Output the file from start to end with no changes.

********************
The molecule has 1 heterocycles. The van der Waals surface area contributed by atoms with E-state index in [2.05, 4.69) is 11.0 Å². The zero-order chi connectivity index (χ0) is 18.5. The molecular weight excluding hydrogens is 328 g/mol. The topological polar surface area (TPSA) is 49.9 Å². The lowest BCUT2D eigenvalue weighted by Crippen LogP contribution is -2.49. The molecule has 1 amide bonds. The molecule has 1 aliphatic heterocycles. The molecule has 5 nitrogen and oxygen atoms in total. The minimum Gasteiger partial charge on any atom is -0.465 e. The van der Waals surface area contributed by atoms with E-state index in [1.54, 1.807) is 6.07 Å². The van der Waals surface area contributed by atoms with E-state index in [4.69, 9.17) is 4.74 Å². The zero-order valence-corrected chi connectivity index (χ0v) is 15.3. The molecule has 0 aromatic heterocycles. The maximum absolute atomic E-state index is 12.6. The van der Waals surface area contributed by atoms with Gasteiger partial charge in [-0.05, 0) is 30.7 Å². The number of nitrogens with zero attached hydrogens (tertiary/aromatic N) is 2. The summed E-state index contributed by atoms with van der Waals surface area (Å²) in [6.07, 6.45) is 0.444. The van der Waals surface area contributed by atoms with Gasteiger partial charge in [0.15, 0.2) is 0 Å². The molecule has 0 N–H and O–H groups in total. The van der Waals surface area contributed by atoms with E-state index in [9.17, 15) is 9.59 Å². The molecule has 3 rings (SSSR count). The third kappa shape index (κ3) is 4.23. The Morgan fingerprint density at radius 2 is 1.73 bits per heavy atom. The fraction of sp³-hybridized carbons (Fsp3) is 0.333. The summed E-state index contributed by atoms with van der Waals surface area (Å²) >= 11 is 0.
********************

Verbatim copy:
The molecule has 1 heterocycles. The van der Waals surface area contributed by atoms with E-state index in [2.05, 4.69) is 11.0 Å². The zero-order chi connectivity index (χ0) is 18.5. The molecular weight excluding hydrogens is 328 g/mol. The topological polar surface area (TPSA) is 49.9 Å². The lowest BCUT2D eigenvalue weighted by Crippen LogP contribution is -2.49. The molecule has 1 amide bonds. The molecule has 1 aliphatic heterocycles. The molecule has 5 nitrogen and oxygen atoms in total. The minimum Gasteiger partial charge on any atom is -0.465 e. The van der Waals surface area contributed by atoms with E-state index in [1.54, 1.807) is 6.07 Å². The van der Waals surface area contributed by atoms with E-state index in [4.69, 9.17) is 4.74 Å². The zero-order valence-corrected chi connectivity index (χ0v) is 15.3. The molecule has 0 aromatic heterocycles. The maximum absolute atomic E-state index is 12.6. The van der Waals surface area contributed by atoms with Gasteiger partial charge in [-0.05, 0) is 30.7 Å². The number of nitrogens with zero attached hydrogens (tertiary/aromatic N) is 2. The summed E-state index contributed by atoms with van der Waals surface area (Å²) in [6.07, 6.45) is 0.444. The van der Waals surface area contributed by atoms with Gasteiger partial charge in [0.15, 0.2) is 0 Å². The molecule has 0 N–H and O–H groups in total. The van der Waals surface area contributed by atoms with E-state index in [9.17, 15) is 9.59 Å². The molecule has 3 rings (SSSR count). The third kappa shape index (κ3) is 4.23. The Morgan fingerprint density at radius 2 is 1.73 bits per heavy atom. The fraction of sp³-hybridized carbons (Fsp3) is 0.333. The summed E-state index contributed by atoms with van der Waals surface area (Å²) >= 11 is 0.